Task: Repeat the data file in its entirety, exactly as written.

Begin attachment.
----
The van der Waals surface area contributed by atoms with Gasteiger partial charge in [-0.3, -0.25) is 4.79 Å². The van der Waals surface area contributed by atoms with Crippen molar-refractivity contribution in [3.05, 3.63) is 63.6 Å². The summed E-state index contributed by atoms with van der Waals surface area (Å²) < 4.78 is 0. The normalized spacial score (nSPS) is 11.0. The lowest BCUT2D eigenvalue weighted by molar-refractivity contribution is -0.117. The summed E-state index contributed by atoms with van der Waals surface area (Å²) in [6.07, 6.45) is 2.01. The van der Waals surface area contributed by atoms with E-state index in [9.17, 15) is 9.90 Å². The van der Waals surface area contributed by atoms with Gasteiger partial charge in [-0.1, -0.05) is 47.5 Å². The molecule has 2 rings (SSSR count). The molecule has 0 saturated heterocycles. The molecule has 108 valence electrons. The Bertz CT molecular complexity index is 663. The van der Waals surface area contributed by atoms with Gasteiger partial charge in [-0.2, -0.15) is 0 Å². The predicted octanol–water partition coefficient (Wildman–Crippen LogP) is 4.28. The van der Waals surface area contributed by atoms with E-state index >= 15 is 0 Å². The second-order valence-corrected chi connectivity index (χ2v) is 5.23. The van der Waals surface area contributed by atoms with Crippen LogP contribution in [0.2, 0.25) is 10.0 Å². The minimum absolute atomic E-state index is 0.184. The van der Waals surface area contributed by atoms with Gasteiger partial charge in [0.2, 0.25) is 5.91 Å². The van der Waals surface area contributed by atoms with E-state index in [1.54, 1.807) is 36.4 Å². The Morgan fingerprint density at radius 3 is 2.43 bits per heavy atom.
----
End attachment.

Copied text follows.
The van der Waals surface area contributed by atoms with Gasteiger partial charge in [-0.3, -0.25) is 4.79 Å². The van der Waals surface area contributed by atoms with Crippen molar-refractivity contribution in [3.05, 3.63) is 63.6 Å². The summed E-state index contributed by atoms with van der Waals surface area (Å²) < 4.78 is 0. The normalized spacial score (nSPS) is 11.0. The lowest BCUT2D eigenvalue weighted by molar-refractivity contribution is -0.117. The summed E-state index contributed by atoms with van der Waals surface area (Å²) in [6.07, 6.45) is 2.01. The van der Waals surface area contributed by atoms with E-state index in [9.17, 15) is 9.90 Å². The van der Waals surface area contributed by atoms with Gasteiger partial charge in [-0.1, -0.05) is 47.5 Å². The molecule has 2 rings (SSSR count). The molecule has 0 saturated heterocycles. The molecule has 108 valence electrons. The Bertz CT molecular complexity index is 663. The van der Waals surface area contributed by atoms with Gasteiger partial charge in [-0.2, -0.15) is 0 Å². The predicted octanol–water partition coefficient (Wildman–Crippen LogP) is 4.28. The van der Waals surface area contributed by atoms with E-state index >= 15 is 0 Å². The second-order valence-corrected chi connectivity index (χ2v) is 5.23. The van der Waals surface area contributed by atoms with Crippen LogP contribution in [0.2, 0.25) is 10.0 Å². The minimum absolute atomic E-state index is 0.184. The van der Waals surface area contributed by atoms with Gasteiger partial charge in [0.2, 0.25) is 5.91 Å². The van der Waals surface area contributed by atoms with E-state index in [1.54, 1.807) is 36.4 Å². The Morgan fingerprint density at radius 3 is 2.43 bits per heavy atom.